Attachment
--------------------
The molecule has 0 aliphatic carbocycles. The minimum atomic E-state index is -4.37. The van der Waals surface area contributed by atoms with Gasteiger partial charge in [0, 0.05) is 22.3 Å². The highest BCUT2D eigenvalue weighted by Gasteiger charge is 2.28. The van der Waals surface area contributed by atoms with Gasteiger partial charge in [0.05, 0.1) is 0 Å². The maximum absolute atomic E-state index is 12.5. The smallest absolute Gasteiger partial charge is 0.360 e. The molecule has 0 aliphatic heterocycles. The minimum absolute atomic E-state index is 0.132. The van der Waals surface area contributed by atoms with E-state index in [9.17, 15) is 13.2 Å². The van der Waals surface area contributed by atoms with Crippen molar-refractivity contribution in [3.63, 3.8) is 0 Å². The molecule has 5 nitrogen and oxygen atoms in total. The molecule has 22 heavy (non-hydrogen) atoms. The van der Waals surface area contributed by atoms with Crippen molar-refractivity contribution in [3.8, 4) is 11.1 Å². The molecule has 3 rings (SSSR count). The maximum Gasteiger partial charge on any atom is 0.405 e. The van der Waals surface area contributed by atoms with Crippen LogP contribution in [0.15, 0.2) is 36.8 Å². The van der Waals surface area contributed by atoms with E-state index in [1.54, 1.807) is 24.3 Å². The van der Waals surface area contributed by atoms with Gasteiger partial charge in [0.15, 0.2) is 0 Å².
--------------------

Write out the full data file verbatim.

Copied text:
The molecule has 0 aliphatic carbocycles. The minimum atomic E-state index is -4.37. The van der Waals surface area contributed by atoms with Gasteiger partial charge in [0, 0.05) is 22.3 Å². The highest BCUT2D eigenvalue weighted by Gasteiger charge is 2.28. The van der Waals surface area contributed by atoms with Gasteiger partial charge in [0.05, 0.1) is 0 Å². The maximum absolute atomic E-state index is 12.5. The smallest absolute Gasteiger partial charge is 0.360 e. The molecule has 0 aliphatic heterocycles. The minimum absolute atomic E-state index is 0.132. The van der Waals surface area contributed by atoms with E-state index in [9.17, 15) is 13.2 Å². The van der Waals surface area contributed by atoms with Crippen molar-refractivity contribution in [3.63, 3.8) is 0 Å². The molecule has 5 nitrogen and oxygen atoms in total. The molecule has 22 heavy (non-hydrogen) atoms. The van der Waals surface area contributed by atoms with Crippen molar-refractivity contribution in [3.8, 4) is 11.1 Å². The molecule has 3 rings (SSSR count). The maximum Gasteiger partial charge on any atom is 0.405 e. The van der Waals surface area contributed by atoms with Crippen LogP contribution in [0.15, 0.2) is 36.8 Å². The van der Waals surface area contributed by atoms with E-state index in [1.54, 1.807) is 24.3 Å². The van der Waals surface area contributed by atoms with Gasteiger partial charge in [0.15, 0.2) is 0 Å².